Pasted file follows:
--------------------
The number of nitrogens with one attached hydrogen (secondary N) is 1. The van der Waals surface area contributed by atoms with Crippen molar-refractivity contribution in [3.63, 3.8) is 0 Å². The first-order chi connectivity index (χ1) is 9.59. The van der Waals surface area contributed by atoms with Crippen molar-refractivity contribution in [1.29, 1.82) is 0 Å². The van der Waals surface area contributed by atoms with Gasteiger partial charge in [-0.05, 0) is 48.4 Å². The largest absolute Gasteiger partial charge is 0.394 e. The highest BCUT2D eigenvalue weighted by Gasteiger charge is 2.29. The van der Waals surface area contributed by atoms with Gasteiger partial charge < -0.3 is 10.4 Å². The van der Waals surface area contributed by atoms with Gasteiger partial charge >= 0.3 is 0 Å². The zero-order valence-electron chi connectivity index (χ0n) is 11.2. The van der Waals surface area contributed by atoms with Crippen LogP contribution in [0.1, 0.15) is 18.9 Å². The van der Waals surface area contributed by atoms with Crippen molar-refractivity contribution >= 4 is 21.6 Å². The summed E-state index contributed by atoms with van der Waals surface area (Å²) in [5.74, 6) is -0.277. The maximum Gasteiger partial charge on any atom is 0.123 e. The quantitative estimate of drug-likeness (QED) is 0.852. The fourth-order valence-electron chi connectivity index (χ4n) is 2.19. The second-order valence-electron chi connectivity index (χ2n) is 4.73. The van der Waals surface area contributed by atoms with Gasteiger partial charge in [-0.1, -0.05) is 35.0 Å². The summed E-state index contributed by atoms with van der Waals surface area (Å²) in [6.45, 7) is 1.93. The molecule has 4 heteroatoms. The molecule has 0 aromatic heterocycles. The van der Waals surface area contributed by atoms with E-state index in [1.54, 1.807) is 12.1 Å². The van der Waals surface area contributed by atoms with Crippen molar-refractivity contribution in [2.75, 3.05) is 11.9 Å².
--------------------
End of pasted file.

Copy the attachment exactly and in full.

The number of nitrogens with one attached hydrogen (secondary N) is 1. The van der Waals surface area contributed by atoms with Crippen molar-refractivity contribution in [3.63, 3.8) is 0 Å². The first-order chi connectivity index (χ1) is 9.59. The van der Waals surface area contributed by atoms with Crippen molar-refractivity contribution in [1.29, 1.82) is 0 Å². The van der Waals surface area contributed by atoms with Gasteiger partial charge in [-0.05, 0) is 48.4 Å². The largest absolute Gasteiger partial charge is 0.394 e. The highest BCUT2D eigenvalue weighted by Gasteiger charge is 2.29. The van der Waals surface area contributed by atoms with Gasteiger partial charge < -0.3 is 10.4 Å². The van der Waals surface area contributed by atoms with Gasteiger partial charge >= 0.3 is 0 Å². The zero-order valence-electron chi connectivity index (χ0n) is 11.2. The van der Waals surface area contributed by atoms with Crippen LogP contribution in [0.1, 0.15) is 18.9 Å². The van der Waals surface area contributed by atoms with Crippen molar-refractivity contribution >= 4 is 21.6 Å². The summed E-state index contributed by atoms with van der Waals surface area (Å²) in [5.74, 6) is -0.277. The maximum Gasteiger partial charge on any atom is 0.123 e. The quantitative estimate of drug-likeness (QED) is 0.852. The fourth-order valence-electron chi connectivity index (χ4n) is 2.19. The second-order valence-electron chi connectivity index (χ2n) is 4.73. The van der Waals surface area contributed by atoms with Gasteiger partial charge in [-0.1, -0.05) is 35.0 Å². The summed E-state index contributed by atoms with van der Waals surface area (Å²) in [6.45, 7) is 1.93. The molecule has 4 heteroatoms. The molecule has 0 aromatic heterocycles. The van der Waals surface area contributed by atoms with E-state index in [1.54, 1.807) is 12.1 Å². The van der Waals surface area contributed by atoms with Crippen molar-refractivity contribution in [2.75, 3.05) is 11.9 Å².